A recent conversation with one of the loyal followers of this blog space prompted this poem’s re-publication –p.

Can one describe a chocolate’s taste
Or find soft words for a baby’s smile
Can words tell honey’s sweet bouquet
Or express relief and rest a while
Can one recount a rainbow’s arch
With words that bring to view its sight
Or portray the shadows of the Moon
And thus, it’s real pale cold light

Are there apt words that sob relief
When the lost toddler is tearfully found
That describe the lilac’s inebriate scent
The Ocean’s waves full basso pound

Is there a word for the brush of lips
On newborn’s cool and silken brow
The splatting sound as dripping rain,
Strikes the verdant leaves and boughs

Can one describe a roses’ red
The weathered hue of old windmills
Tell me, please, where such words go
With so many heartfelt thoughts to fill

One need not fret nor search in vain
When it seems, words do not serve
The sentiment’s so well conveyed,
Most times, a small tear will do.

Leonard N, Shapiro (2019)

Post #497     RESISTING CARESS *

During this period of health-related, inhibition of personal contact, it might be timely and useful, to examine the topic of societal interaction, as it occurs, in the normal setting. We have elected to focus on the thought-provoking, subjects of the ability to accurately and fully express thoughts, and the arguably, related, topic, the varied capacity for overt expression of love and affection.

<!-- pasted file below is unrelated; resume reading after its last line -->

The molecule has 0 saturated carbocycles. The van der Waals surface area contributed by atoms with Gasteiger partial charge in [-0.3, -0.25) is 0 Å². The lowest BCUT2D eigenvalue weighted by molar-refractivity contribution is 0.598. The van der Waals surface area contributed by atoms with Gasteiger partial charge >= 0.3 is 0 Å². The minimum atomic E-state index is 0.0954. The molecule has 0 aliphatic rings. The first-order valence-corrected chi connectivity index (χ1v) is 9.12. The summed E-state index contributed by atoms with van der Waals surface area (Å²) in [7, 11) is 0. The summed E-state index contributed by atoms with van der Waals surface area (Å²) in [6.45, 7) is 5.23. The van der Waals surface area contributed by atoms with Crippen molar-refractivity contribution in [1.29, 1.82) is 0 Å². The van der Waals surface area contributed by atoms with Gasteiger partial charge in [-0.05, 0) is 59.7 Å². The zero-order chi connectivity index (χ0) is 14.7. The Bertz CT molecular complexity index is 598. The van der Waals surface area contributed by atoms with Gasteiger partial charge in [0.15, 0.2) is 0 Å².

It would appear, that the degree of individual skill, in accurately expressing intended thoughts and information, is demonstrably variable. Too often, there is a marked difference between a speaker’s own perception and implicit assumptions, and that of his actual statement, as heard. Some individuals are fortunate in their ability to clearly, accurately, and fully express their intended message, but too many are not. Thus a party to a conversation, may be well aware of what he intends to say, and wrongfully, assume that he has expressed, that intention; however, from the listener’s experience, the intended thought was neither expressed nor heard. The most understanding and attentively willing listener, cannot apprehend a non-expressed, intended message of a speaker. In the special case of a party who is familiar with the nuanced speech of a challenged speaker, it may be less problematic to convey his intended message.

A problem also is seen in the case of a listener, whose fixed, rigid assumptions, about the world in general, or the particular subject of the conversation, prevent him from hearing the speaker’s words, nor apprehending his point of view, because he sifts the speaker’s words through his subjective filter, to accord with his intransigent views.

A third, unfortunate roadblock, to meaningful communication and, sad to say, a veritable parody of its dynamic, is the occasion of two parties to a conversation, each, so absorbed in his own personal thoughts and issues, as not to hear the other’s words. While, in reality, thoughts are mutually expressed, they are independent of any subject other than each party’s, self-absorbed and persevered thought. In reality, the parties have not spoken to each other. The sole “benefit” of such an interaction may be the possible sense of relief, derived from the verbal, venting of one’s private thoughts. Such feeling of relief, at the conclusion of the “non-conversation,” may well be, mutually, rewarded by the (hilarious) retrospective comment, “Good talk.”